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24 Litig. News 1 (1998-1999)

handle is hein.journals/lignws24 and id is 1 raw text is: American Bar Association
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LITIGATION NEWS
1             A PUBLICATION OF THE SECTION OF LITIGATION • AMERICAN BAR ASSOCIATION • NOVEMBER 1998 VOL. 24, NO. 1

T[wo recent Supreme Court deci-
sions may create a new form of role
reversal in the age-old battle between
the sexes.
With a new test for vicarious liability
in sexual harassment cases, manage-
ment lawyers who previously geared
their defense towards summary judg-
ment may now find thibselves defend-
ing Rule 56 motions, according to
employment law experts in the Section
of Litigation.
In the closing days of its last term,
the Supreme Court crafted a new test,
based on common law agency princi-
ples, for employers' liability for acts of
sexual harassment committed by their
employees.
In the companion cases of Faragher
v. City of Boca Raton and Burlington

Industries, Inc. v. Ellerth, the Court said
employers can be liable for hostile en-
vironments created by supervisors with
immediate or higher authority over vic-
timized employees.
The effectiveness of the traditional
defense approach to sexual harassment
cases, to take discovery of the plaintiff
and position the case for summary
judgment, is likely to be lessened by
these cases, says Herbert E. Gerson,
Memphis, TN, Immediate-Past Co-Chair
of the Section's Employment & Labor
Relations Law Committee. You may
also see more plaintiffs moving for sum-
mary judgment on the issue of liability.
These two cases will be especially
helpful to plaintiffs where the employer
does not have a good harassment policy
in place, adds Jon W. Green, Spring-

field, NJ, Co-Chair of the Employment
& Labor Relations Law Committee.
The decisions heighten awareness
[among employers] of the need for
better training, better policies and
better procedures, Gerson says. The
decisions may also spawn a cottage
industry of sexual harassment investi-
gators to aid employers, and manage-
ment attorneys will probably be busy
reviewing and re-drafting harassment
policies, Green says.
Faragher involved a woman who had
worked as a lifeguard while attending
college. She charged that the conduct
of two of her supervisors was discrimi-
natory harassment sufficiently serious
to alter the conditions of her employ-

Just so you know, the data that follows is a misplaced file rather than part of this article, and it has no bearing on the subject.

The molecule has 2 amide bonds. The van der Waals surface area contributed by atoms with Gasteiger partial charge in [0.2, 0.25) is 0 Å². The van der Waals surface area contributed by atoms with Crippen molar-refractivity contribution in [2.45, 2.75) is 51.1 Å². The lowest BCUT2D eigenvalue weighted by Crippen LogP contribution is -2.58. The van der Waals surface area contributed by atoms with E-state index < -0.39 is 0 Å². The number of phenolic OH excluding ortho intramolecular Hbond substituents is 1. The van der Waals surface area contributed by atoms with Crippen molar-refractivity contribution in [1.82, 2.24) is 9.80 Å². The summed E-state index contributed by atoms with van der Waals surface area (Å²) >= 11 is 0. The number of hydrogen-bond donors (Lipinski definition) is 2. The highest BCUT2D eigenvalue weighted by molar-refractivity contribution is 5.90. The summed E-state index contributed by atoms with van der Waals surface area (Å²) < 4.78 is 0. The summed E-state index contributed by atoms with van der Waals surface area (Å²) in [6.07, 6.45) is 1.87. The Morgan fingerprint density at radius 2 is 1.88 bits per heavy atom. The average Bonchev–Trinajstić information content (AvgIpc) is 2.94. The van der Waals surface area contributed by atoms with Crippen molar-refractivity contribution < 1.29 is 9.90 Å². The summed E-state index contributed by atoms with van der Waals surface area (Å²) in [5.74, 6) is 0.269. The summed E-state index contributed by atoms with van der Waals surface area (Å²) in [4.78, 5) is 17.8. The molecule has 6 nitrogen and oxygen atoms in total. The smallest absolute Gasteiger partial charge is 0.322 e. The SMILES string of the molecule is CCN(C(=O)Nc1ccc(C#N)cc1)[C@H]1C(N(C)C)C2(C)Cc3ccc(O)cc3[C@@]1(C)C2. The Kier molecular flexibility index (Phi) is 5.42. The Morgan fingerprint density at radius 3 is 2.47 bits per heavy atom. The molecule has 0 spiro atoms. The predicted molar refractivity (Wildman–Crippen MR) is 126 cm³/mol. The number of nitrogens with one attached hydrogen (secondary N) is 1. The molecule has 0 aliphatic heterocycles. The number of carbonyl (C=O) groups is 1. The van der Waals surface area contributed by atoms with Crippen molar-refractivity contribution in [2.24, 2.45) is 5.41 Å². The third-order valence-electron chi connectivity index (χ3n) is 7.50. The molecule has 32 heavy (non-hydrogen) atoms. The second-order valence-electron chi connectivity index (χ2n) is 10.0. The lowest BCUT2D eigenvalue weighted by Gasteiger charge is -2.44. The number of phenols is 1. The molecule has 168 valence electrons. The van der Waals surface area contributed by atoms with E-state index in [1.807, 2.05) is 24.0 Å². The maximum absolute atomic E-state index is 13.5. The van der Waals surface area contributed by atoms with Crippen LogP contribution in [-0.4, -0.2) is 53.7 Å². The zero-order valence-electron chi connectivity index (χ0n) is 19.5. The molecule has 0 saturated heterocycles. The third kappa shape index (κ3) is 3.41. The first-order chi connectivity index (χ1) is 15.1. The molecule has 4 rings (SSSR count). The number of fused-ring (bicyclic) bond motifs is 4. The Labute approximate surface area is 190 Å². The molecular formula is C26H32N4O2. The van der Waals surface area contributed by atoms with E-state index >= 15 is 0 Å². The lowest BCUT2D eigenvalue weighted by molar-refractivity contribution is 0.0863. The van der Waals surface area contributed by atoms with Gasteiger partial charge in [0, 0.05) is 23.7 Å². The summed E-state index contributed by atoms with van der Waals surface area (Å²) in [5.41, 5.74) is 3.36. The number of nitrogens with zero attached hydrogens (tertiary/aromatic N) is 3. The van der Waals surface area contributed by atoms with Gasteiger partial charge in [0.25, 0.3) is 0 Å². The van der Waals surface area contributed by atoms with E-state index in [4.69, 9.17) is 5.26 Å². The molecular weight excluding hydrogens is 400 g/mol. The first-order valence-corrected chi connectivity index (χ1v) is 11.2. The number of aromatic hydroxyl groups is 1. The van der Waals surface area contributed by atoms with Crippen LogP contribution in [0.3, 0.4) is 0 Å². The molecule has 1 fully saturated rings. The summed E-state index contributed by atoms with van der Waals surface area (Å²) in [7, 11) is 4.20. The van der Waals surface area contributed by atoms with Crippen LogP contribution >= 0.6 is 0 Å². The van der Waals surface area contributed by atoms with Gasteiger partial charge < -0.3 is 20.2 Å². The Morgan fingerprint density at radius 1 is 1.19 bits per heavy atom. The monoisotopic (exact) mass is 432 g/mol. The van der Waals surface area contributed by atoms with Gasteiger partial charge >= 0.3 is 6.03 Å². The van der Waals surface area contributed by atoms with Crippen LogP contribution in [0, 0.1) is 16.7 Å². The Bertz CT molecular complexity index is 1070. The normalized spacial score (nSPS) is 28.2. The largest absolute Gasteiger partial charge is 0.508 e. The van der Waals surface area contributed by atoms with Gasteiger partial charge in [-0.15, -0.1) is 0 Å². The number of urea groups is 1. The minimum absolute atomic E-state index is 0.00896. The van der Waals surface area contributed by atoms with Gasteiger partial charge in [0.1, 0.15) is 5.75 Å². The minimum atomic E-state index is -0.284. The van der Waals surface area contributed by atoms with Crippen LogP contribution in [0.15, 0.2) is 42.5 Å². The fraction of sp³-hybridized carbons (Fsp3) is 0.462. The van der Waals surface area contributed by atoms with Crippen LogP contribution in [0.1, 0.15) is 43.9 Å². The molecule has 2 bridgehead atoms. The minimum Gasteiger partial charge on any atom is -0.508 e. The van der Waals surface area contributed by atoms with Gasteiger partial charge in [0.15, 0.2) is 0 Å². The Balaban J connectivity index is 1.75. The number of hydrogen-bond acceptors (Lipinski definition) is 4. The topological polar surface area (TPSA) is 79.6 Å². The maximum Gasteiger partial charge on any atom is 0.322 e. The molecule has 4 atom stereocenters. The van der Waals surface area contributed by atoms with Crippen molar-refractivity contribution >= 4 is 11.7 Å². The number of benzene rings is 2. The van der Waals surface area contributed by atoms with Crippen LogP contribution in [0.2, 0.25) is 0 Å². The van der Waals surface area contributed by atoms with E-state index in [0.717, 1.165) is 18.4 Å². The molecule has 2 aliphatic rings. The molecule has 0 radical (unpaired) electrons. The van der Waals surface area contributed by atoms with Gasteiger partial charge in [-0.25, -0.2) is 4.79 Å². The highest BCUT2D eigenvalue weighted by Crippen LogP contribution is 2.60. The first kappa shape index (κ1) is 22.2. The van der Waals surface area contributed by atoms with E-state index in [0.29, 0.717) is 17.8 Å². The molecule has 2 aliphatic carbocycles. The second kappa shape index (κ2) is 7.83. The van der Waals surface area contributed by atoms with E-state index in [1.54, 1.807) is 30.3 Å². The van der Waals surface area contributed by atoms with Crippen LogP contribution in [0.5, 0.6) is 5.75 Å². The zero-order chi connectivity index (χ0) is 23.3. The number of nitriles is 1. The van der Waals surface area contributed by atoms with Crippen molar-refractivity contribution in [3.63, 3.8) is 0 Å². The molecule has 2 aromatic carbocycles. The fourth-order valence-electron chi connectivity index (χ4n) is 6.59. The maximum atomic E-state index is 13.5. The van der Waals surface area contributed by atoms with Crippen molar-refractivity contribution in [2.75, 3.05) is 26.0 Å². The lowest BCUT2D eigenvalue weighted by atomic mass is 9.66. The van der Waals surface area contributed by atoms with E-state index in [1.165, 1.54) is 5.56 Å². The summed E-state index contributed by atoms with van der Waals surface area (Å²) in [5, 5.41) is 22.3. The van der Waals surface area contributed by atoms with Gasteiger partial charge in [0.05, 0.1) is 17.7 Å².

ment and constitute an abusive working
environment.
After a bench trial, the judge agreed
and held the employer vicariously liable.
The Eleventh Circuit Court of Appeals,
however, reversed that finding.
(Please turn to page 2-Harassment)

Congress Creates New
Accountant-Client Privilege
Falls short of attorney-client privilege
BY THOMAS E. ZEHNLE
LITIGATION NEWS ASSOCIATE EDITOR
Tio the chagrin of many tax lawyers, Congress has
forged a new shield to protect taxpayer communications
with their accountants similar to the attorney-client
privilege.
Under the Internal Revenue Service
Restructuring and Reform Act of 1998,
authorized practitioners can refuse to  The new pro
disclose client communications that  limitedprote
form the basis for their tax advice in  communicatio
noncriminal tax matters before the IRS   attorney
or in federal court.
Accounting firms had lobbied Con-
gress for an accountant-client privilege to gain parity in
competing with lawyers for clients and business. The at-
torney-client privilege was seen as an ace-in-the-hole for

'vision
ctionj
ns tha
-clien

tax lawyers, who can reassure clients that the IRS will
not become privy to their confidential communications.
In attempting to secure a similar privilege, accountants
argued that the law should provide taxpayers with addition-
al privacy. They also asserted that the new privilege would
provide equal treatment for all citizens because those who
cannot afford high-priced tax counsel could still have their
communications protected. By couching the issue in these
terms, the accounting lobby attempted to avoid the perception
that the change was intended primarily to benefit accountants.
Opposition from the tax bar was
somewhat muted because a number of
provides more     lawyers are also accountants or work
For confidential  for accountants, says Sarah A. Duckers,
Houston, Co-Chair of the Section of
n the traditional Litigation's Tax Litigation Committee.
t privilege.         Big accounting firms [tend to be]
clients of large law firms, Duckers
says, adding that these long-standing
relationships helped to muzzle disagreement over the mer-
its of the new law. Lawyers from jurisdictions that have
(Please turn to page 3-Privilege)

Supreme Court Puts Employers on
Defensive in Sex Harassment Cases

BY JOSEPH P. BECKMAN
LITIGATION NEWS ASSOCIATE EDITOR

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